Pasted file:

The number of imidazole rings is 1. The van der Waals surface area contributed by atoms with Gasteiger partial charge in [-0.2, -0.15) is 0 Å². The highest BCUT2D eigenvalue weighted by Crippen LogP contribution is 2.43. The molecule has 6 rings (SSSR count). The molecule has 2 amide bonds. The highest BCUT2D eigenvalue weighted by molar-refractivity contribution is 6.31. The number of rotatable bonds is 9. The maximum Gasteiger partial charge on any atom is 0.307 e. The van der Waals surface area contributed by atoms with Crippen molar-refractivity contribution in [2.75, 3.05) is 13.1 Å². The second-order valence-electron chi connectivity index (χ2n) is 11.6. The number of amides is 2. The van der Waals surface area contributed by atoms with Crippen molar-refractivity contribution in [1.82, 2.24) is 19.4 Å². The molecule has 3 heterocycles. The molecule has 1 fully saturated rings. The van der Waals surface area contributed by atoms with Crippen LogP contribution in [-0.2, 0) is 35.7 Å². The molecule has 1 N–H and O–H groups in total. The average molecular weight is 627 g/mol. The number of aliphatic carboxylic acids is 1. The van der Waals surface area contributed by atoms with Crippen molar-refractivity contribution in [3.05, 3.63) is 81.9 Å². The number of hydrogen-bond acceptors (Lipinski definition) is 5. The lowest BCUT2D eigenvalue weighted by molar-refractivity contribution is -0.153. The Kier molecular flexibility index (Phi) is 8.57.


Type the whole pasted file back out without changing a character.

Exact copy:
The number of imidazole rings is 1. The van der Waals surface area contributed by atoms with Gasteiger partial charge in [-0.2, -0.15) is 0 Å². The highest BCUT2D eigenvalue weighted by Crippen LogP contribution is 2.43. The molecule has 6 rings (SSSR count). The molecule has 2 amide bonds. The highest BCUT2D eigenvalue weighted by molar-refractivity contribution is 6.31. The number of rotatable bonds is 9. The maximum Gasteiger partial charge on any atom is 0.307 e. The van der Waals surface area contributed by atoms with Crippen molar-refractivity contribution in [2.75, 3.05) is 13.1 Å². The second-order valence-electron chi connectivity index (χ2n) is 11.6. The number of amides is 2. The van der Waals surface area contributed by atoms with Crippen molar-refractivity contribution in [1.82, 2.24) is 19.4 Å². The molecule has 3 heterocycles. The molecule has 1 fully saturated rings. The van der Waals surface area contributed by atoms with Crippen LogP contribution in [-0.2, 0) is 35.7 Å². The molecule has 1 N–H and O–H groups in total. The average molecular weight is 627 g/mol. The number of aliphatic carboxylic acids is 1. The van der Waals surface area contributed by atoms with Crippen molar-refractivity contribution in [3.05, 3.63) is 81.9 Å². The number of hydrogen-bond acceptors (Lipinski definition) is 5. The lowest BCUT2D eigenvalue weighted by molar-refractivity contribution is -0.153. The Kier molecular flexibility index (Phi) is 8.57.